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The Collegian

The Student News Site of Tarrant County College

The Collegian

The Student News Site of Tarrant County College

The Collegian

Math emporiums promote consistency among district’s developmental courses

TR+Campus+students+take+advantage+of+one-on-one+learning+in+the+math+lab.+Currently%2C+the+labs+have+time+restrictions+per+student.%0APhoto+by+Carrie+Duke%2FThe+Collegian
TR Campus students take advantage of one-on-one learning in the math lab. Currently, the labs have time restrictions per student. Photo by Carrie Duke/The Collegian
TR Campus students take advantage of one-on-one learning in the math lab. Currently, the labs have time restrictions per student. Photo by Carrie Duke/The Collegian
TR Campus students take advantage of one-on-one learning in the math lab. Currently, the labs have time restrictions per student.
Photo by Carrie Duke/The Collegian

By Karen Gavis/editor-in-chief

With TCC spread across five campuses, all things are not equal. However, the college’s math emporiums could create more consistency for math students.

Right now, students who move from one campus to another expecting similarity may be surprised at the differences. While campuses such as TR have undergone recent math lab expansions, others have not. Rules for math testing can differ as well.

“Which calculator is allowed in college algebra is determined by the professor, at least on NE Campus,” said NE math instructor Kimberley Campbell.

Campbell says she does not allow calculators in college algebra because she wants students to use logic and learn concepts, not just calculator proficiency. However, extra math help sources are available.

“I typically refer students to the peer tutors available through Infinity, the math club. It is individualized, and it is free — and something we would love to see more students take advantage of,” she said.

A sign posted in NE’s math lab says extended amounts of time cannot be spent with one student.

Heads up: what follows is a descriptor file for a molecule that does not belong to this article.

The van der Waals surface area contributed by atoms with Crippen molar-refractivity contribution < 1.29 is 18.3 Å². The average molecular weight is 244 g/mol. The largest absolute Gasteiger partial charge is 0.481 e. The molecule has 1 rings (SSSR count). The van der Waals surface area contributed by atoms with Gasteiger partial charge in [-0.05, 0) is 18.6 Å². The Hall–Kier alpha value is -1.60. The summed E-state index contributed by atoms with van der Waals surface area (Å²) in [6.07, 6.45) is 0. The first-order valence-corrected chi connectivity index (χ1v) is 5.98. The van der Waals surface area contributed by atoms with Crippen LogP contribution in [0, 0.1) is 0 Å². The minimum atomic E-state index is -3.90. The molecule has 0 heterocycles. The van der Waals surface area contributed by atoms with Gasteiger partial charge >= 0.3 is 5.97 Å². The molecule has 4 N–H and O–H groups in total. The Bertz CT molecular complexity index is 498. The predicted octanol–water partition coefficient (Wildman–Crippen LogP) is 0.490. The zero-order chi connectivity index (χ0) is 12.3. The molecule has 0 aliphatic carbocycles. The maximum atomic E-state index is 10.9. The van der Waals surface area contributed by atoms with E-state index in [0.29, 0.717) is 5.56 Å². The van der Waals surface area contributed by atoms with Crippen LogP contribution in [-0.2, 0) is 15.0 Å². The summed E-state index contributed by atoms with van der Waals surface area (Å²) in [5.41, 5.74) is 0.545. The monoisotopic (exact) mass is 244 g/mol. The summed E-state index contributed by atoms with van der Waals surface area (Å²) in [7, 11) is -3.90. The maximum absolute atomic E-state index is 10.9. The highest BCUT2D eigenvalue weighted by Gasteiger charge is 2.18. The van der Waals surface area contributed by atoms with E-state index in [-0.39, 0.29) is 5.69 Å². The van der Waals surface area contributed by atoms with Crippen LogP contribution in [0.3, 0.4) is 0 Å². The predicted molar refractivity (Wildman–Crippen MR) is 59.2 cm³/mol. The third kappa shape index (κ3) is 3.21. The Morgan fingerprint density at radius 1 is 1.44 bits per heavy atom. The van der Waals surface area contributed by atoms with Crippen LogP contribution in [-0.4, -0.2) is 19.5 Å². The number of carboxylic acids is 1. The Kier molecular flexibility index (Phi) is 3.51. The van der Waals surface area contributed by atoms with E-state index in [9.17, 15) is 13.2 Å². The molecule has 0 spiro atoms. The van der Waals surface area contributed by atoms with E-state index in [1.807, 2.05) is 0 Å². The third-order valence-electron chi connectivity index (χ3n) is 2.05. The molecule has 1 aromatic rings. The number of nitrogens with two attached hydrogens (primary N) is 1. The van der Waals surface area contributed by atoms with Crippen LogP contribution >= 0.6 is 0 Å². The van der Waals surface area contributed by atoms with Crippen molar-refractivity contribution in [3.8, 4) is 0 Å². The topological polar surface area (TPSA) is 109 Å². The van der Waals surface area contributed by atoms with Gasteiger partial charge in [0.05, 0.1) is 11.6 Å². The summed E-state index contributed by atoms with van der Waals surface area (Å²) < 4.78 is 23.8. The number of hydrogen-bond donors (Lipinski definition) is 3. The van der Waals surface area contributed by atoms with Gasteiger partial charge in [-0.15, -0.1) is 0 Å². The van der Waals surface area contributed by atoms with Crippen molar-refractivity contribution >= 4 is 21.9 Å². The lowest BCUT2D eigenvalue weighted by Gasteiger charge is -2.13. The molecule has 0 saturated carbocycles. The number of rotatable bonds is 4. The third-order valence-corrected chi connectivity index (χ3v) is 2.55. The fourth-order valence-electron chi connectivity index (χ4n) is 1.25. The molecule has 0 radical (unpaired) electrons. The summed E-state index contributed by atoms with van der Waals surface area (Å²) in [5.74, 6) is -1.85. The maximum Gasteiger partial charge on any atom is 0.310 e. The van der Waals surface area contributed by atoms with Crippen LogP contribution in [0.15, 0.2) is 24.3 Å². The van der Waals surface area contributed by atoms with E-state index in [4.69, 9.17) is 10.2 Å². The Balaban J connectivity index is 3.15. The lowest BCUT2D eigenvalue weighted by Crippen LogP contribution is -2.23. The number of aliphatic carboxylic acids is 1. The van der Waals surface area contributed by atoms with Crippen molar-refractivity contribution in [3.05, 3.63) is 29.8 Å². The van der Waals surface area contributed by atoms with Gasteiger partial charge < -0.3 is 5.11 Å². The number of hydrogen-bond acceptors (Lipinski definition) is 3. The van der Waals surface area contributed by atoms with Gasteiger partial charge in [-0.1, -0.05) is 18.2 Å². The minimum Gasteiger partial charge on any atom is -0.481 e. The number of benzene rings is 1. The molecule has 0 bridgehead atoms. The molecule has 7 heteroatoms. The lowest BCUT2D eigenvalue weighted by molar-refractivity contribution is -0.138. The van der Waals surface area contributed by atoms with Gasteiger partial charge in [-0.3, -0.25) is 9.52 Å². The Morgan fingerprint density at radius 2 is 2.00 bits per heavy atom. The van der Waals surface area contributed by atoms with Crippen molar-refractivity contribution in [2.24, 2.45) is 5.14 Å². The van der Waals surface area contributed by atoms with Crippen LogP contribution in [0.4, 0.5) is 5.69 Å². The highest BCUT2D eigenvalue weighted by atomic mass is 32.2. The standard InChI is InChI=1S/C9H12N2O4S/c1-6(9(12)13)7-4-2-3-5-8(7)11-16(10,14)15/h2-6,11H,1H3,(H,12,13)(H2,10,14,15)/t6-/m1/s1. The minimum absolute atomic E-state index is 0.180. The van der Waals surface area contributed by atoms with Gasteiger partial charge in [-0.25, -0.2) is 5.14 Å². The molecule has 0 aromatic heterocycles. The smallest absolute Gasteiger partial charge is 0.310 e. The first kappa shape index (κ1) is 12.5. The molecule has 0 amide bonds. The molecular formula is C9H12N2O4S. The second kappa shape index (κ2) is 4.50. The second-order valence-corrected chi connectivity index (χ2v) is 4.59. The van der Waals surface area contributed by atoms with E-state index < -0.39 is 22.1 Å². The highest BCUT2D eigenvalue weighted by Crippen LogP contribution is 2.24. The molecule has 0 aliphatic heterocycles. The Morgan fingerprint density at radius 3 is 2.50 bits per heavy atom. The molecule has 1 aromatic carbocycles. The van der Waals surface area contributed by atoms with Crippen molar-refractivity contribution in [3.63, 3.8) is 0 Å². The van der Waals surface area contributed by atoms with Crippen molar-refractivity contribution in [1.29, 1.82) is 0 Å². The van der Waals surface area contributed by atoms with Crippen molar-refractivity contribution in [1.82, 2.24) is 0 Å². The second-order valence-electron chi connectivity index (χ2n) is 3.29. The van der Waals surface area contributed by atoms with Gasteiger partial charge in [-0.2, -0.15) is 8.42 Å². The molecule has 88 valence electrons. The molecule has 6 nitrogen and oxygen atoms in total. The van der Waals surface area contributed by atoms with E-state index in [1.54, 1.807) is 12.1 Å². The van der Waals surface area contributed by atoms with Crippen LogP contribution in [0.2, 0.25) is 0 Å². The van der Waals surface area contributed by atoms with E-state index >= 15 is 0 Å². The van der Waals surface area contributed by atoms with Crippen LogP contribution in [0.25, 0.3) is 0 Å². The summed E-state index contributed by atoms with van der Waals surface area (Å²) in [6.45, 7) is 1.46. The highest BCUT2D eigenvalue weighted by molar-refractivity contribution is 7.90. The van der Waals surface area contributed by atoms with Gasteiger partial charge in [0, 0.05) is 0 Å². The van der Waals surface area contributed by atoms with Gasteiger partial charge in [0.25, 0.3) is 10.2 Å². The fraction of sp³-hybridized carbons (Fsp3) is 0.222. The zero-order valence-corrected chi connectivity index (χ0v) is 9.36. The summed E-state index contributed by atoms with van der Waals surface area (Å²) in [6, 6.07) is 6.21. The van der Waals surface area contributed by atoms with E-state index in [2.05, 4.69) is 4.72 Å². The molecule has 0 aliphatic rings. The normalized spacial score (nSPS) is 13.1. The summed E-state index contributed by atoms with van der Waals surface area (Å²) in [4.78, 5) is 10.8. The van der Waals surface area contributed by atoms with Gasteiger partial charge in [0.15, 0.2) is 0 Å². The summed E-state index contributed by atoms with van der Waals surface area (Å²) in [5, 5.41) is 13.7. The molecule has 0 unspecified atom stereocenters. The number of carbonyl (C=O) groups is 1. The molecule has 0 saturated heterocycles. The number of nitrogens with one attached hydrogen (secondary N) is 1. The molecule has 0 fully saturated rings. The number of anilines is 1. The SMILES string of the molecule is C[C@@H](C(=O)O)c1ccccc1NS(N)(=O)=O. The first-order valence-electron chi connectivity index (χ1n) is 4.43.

However, Chancellor Erma Johnson Hadley said students who need specialized help can get a note from their instructor stating that additional lab help is needed.

NE student Marquita Wilson said she was not aware extra help sources existed and wonders why students are not better informed.

SE mathematics dean Thomas Awtry said differences among math labs are sometimes due to the facilities and that different campuses are trying different things.

“Some campuses don’t have the space and maybe don’t have the same numbers of computers dedicated to the math tutoring area,” he said.

The district’s new math emporiums, which are offered on all five campuses, are one way the college is trying to bring more consistency.

TCC began the emporiums last semester. For now, they are just for developmental classes, Awtry said. Students in the program take pre-tests and can skip material depending on the sections passed.

Classes have one teacher and two workers for 24 students, and the classes are technology-driven rather than traditional lecture-style. Dedicated students could take two or maybe three courses in one semester.

“You can move at your own pace,” he said. “What they [instructors] do is walk around the room, and they help you as needed.”

Expanded emporiums are planned on all campuses that will include 100-seat areas, breakout rooms, testing areas and laptop bars and should be on each campus by the end of next year. Awtry said the emporiums may end up being useful in others areas like reading and writing as well.

“This is the big topic in math right now,” he said.

TR student Patrick Johnson has moved from pre-algebra to trigonometry using both South and TR math labs.

“I’ve been campus-hopping,” he said.

Johnson said the math labs helped him the whole time. Although he said there was not much difference between the labs, he prefers the one on TR.

“They have more computers,” he said.

The district does seem to be moving toward trying to equalize things on the campuses, Awtry said.

“The goal of all this is to increase student success rates,” he said.

 

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